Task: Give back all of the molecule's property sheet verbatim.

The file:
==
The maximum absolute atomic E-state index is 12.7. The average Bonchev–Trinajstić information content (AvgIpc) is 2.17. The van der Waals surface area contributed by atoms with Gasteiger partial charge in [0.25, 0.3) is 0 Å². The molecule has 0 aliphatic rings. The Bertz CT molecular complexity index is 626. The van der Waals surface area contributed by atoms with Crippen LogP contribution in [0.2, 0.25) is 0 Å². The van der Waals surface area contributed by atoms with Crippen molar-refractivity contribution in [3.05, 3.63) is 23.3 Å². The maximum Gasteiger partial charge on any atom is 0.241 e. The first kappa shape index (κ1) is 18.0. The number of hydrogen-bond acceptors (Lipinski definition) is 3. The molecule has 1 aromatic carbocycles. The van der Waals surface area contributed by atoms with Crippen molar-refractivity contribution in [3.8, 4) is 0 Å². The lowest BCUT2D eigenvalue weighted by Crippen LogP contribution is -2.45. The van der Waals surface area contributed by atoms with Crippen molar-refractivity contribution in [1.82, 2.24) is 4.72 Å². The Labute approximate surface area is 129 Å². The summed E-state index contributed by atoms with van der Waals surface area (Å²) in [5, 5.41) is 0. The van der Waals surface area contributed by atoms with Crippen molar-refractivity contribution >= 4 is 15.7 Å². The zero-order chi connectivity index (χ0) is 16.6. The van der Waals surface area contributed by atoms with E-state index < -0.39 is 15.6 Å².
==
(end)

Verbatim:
The maximum absolute atomic E-state index is 12.7. The average Bonchev–Trinajstić information content (AvgIpc) is 2.17. The van der Waals surface area contributed by atoms with Gasteiger partial charge in [0.25, 0.3) is 0 Å². The molecule has 0 aliphatic rings. The Bertz CT molecular complexity index is 626. The van der Waals surface area contributed by atoms with Crippen LogP contribution in [0.2, 0.25) is 0 Å². The van der Waals surface area contributed by atoms with Crippen molar-refractivity contribution in [3.05, 3.63) is 23.3 Å². The maximum Gasteiger partial charge on any atom is 0.241 e. The first kappa shape index (κ1) is 18.0. The number of hydrogen-bond acceptors (Lipinski definition) is 3. The molecule has 1 aromatic carbocycles. The van der Waals surface area contributed by atoms with Crippen molar-refractivity contribution in [3.8, 4) is 0 Å². The lowest BCUT2D eigenvalue weighted by Crippen LogP contribution is -2.45. The van der Waals surface area contributed by atoms with Crippen molar-refractivity contribution in [1.82, 2.24) is 4.72 Å². The Labute approximate surface area is 129 Å². The summed E-state index contributed by atoms with van der Waals surface area (Å²) in [5, 5.41) is 0. The van der Waals surface area contributed by atoms with Crippen molar-refractivity contribution >= 4 is 15.7 Å². The zero-order chi connectivity index (χ0) is 16.6. The van der Waals surface area contributed by atoms with E-state index < -0.39 is 15.6 Å².